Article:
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HILLSVILLE — Even as Carroll educators prepare for some much-needed improvements at the high school, another contractor will secure the doors of each facility in the county.
Officials have asked Ken-Nect Communications to install the security measures at the high school first, so that work won’t interfere with the update to the heating and air conditioning system; connecting the facility to natural gas service; and creating a science, technology, engineering and math lab, according to Superintendent Strader Blankenship at the June 13 school board meeting.
“If you remember, we were getting finances to go out and look for security systems — one being a buzz-in system for the front doors of all of our schools — and then a number of other doors that would be opened with a person’s identification card,” the superintendent explained.
Noting a bid summary in the school board informational packet, Blankenship pointed out the bids for the installation of these items ranged from $114,997 to $205,099.
Staff members recommended selecting the low bid by Ken-Nect Communications of Winston-Salem, N.C., for the work, he said.
Because this bid was so much lower than the others, maintenance supervisor Eddie Vaughan went to see such a system in operation in another school division, Blankenship explained. He reported that the security measures work well.
Vaughan found that the security system is cheaper because it doesn’t require electricity to be run to each door, the superintendent said. The buzzers run off the network systems already in the building.
“That made a huge difference, and a lot of it is wireless,” he added.
Another feature is that, if the power goes off, the doors automatically lock so no one can get in from outside.
A large monitor will sit at the front desk, where the secretary can see who shows up at the front door.
“The person trying to be buzzed in the door has a camera facing them and a camera behind them, so the [school employee] can see both in front of the person and behind — it does show both views,” Blankenship said.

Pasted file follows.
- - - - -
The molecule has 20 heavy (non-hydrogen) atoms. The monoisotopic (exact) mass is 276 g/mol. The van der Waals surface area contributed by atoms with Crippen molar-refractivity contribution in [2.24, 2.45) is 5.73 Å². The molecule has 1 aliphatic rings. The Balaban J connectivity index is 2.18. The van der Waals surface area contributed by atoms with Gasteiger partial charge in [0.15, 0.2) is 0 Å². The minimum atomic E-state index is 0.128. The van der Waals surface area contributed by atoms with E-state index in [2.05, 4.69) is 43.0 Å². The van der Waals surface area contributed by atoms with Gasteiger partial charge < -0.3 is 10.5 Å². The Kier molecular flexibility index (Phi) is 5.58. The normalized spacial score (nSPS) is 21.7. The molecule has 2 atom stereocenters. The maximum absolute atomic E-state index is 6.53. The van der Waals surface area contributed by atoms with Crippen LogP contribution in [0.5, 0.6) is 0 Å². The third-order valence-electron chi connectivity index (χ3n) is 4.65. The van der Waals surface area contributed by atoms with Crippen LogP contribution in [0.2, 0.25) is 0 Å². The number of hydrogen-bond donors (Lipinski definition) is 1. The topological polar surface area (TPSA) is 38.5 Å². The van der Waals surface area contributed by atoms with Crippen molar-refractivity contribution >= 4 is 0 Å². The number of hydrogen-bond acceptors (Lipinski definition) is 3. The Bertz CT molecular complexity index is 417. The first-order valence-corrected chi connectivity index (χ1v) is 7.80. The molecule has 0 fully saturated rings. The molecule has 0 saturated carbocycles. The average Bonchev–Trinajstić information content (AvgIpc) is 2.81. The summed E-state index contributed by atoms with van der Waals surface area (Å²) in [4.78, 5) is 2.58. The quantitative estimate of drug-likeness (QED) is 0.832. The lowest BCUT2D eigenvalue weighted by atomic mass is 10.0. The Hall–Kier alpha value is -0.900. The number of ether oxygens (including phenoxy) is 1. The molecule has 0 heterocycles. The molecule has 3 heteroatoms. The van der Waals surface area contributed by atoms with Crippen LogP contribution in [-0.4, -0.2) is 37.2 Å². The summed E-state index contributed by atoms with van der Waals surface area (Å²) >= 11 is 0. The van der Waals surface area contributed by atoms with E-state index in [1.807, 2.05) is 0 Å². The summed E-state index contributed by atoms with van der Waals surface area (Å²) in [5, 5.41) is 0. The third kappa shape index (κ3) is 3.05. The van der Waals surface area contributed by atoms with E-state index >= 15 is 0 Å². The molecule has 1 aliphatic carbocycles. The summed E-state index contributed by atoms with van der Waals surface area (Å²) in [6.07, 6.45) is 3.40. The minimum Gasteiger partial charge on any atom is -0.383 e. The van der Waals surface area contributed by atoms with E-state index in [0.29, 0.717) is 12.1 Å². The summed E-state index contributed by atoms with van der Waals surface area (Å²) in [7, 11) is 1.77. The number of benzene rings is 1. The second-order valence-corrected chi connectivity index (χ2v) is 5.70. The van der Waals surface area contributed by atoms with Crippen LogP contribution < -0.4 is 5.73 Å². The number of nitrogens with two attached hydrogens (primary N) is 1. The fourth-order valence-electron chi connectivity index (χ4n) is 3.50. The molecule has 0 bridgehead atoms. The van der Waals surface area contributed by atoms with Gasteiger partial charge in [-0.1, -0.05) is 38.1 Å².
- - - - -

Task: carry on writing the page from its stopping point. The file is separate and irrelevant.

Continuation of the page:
The set-up can include a monitor so that the principal can watch and unlock the front door, too.
Is there a chance that a panic button to police can be wired into the system, asked School Board Chairman Brian Spencer. “Had a parent asked me — if there’s something going on, you don’t want to stop and call.”
Blankenship believed that might be something that can be patched through the alarm system, which automatically calls police if the sensors go off.
The time the fire alarm went off at Laurel School, the system automatically called the fire department, for example.
“That might be something pretty easy to add on,” the superintendent said.
The plan is to have it installed before the new school year. Blankenship said law enforcement will have a master key to gain entry.
Spencer also had a question about the “swipe” cards that teachers will need to gain access to the building. What if a staff member loses theirs?
The moment it gets reported as missing, the principal will deactivate the card, Blankenship answered.
Spencer’s employees at the Shoney’s restaurant he manages have an incentive to not lose their swipe cards to get in the cash register. If they do, they are fined.
After the company loads all the information into the system the first time, it will be the principal’s job to update the system.
A staff member’s card is likely to admit that person through a door close to their classroom, Blankenship said. A door on the other side of the building might not admit that swipe card.
It will be a like a hotel key, the cards will be able to be programmed, he added in response to questions. So, if a teacher expresses a desire to the principal to come in over the weekend and do some work, the card can be programmed for that.
School board member Joey Haynes made a motion to accept the low bid. All school board members approved the motion.
School officials have asked for the work at the high school to be done first, Blankenship said.
The superintendent wants to make sure that members of the community learn about the buzz-in system, so notices will be sent home with students when school resumes.
Signs will have to be installed, as well.
Educators still want schools to be a welcoming place, Blankenship said. “First of all, we need to be seen as a welcoming place. Unfortunately, if you have to buzz in, I’m not sure how welcoming it is.”
People who want access to the high school can be out of the weather in the foyer, but it won’t be that way at all the facilities, Blankenship said.
What will outside groups that use the facilities, like a church, do, school board member Reggie Gardner asked.
“We haven’t worked through all those details,” Blankenship said. “That is an issue.”